Australia is investigating claims that one of its aid workers in southern Afghanistan was seriously injured by a 12-year-old suicide bomber targeting Westerners in revenge for the massacre of 17 villagers by an American soldier.
David Savage, 49, a former Federal Police agent whose experiences in East Timor inspired a television mini-series, was yesterday reported in a serious but stable condition at a German hospital. He is Australia's first civilian casualty in a war that has killed 32 Diggers and injured 218 others.
The bomb that injured Savage also killed three United States soldiers and wounded an Afghan National Army soldier. It exploded as the men left a village meeting in the Chora Valley, north of the Uruzgan provincial capital of Tarin Kowt.
International Security Assistance Force Deputy Commander Colonel Ben James told Fairfax that soldiers in the US patrol protecting Savage saw a boy wearing loose robes and a head covering run towards then before a bomb he was apparently wearing detonated.
"It appears that the patrol was approached by an Afghan civilian estimated to be about 12 years old," James said. "The boy came into the middle of the patrol and detonated the device."
A Taleban spokesman was reported as saying the attack was part of a coordinated campaign of revenge that had also included the killing of two British troopers this week by a rogue Afghan army soldier.
The spokesman said the bombing was in retaliation for the killing by US army Staff Sergeant Robert Bales of 17 Afghans, including nine children, in Kandahar province this month. Bales has been charged with premeditated murder, attempted murder and assault.
The apparent attack by a 12-year-old follows other cases of child suicide bombers in Afghanistan, and the arrest of two teenagers this week who police allege had been planning a suicide attack on one of its senior officers in Uruzgan.
Defence Minister Stephen Smith said there would be an "exhaustive assessment" of the claim Savage was attacked by a child suicide bomber.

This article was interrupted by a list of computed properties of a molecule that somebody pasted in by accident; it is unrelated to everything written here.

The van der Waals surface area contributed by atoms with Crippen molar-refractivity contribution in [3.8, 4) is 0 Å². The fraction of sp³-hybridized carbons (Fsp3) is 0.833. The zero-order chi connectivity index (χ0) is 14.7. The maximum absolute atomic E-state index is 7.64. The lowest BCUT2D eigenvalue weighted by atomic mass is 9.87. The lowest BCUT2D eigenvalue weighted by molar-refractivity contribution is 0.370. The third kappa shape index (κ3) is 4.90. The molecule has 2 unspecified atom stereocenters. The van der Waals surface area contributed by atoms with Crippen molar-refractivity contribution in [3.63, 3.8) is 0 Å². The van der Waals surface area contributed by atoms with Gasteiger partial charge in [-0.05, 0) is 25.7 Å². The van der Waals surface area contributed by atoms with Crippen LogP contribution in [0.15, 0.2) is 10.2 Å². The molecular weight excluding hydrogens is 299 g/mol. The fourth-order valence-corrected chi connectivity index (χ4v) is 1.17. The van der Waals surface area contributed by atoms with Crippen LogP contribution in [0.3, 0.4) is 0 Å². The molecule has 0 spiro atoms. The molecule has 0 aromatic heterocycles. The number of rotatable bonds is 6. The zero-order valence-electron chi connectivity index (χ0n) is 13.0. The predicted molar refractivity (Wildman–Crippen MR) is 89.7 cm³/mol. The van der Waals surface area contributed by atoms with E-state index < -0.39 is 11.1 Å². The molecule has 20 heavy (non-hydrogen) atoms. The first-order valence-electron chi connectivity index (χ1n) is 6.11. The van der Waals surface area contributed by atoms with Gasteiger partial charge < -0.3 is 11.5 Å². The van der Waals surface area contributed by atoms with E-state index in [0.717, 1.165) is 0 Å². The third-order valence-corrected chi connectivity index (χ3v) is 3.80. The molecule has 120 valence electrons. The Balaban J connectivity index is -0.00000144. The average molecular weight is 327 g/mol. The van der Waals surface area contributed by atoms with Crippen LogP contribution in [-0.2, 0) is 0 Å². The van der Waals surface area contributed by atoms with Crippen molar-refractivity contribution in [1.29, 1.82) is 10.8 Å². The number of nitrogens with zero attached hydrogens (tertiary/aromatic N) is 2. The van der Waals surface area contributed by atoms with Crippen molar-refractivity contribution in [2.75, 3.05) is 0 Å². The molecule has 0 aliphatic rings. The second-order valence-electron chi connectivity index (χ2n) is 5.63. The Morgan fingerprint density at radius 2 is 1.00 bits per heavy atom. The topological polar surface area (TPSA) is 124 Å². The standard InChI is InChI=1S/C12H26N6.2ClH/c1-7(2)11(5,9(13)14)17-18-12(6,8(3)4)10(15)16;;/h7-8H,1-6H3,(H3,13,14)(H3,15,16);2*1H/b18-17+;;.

"The use of children in such matters, if it has occurred in this instance, is absolutely contemptible," he told ABC radio. "We've seen in the past Taleban using children of very early ages to engage in such activities and we treat that with nothing but contempt."
Chief of Joint Operations Lieutenant General Ash Power later confirmed that a child was believed to be responsible for the suicide attack.
"Exploiting a child to act as a suicide bomber is deplorable," he said.
Smith said it was too early to confirm that Savage had been targeted in revenge for the Kandahar massacre, and that security measures for Australian aid workers would be reviewed. Savage was protected by US troops assigned by IAF rather than Australian soldiers.
Savage's family said he had been helping local communities to rebuild and take control of their lives.
"David's career as a member of the AFP, a United Nations peacekeeper and now a member of the Australian Civilian Corps is an indication of his strong commitment to helping people in need," the statement said. "That he should be injured while trying to help people is a difficult thing for us to understand."
Savage gained earlier fame with a book on his time in East Timor during the violence of independence, inspiring the ABC mini-series Answered by Fire.
Foreign Minister Bob Carr said the difficulties aid workers faced emphasised their "sheer public spiritedness, idealism and keenness to service".
Australia has about 20 aid workers in Afghanistan as part of a programme that has pumped almost A$420 million ($510 million) into the country in the past three years. But the Opposition this month said Australia needed to do more, calling for a "dramatic increase" in its civilian commitment.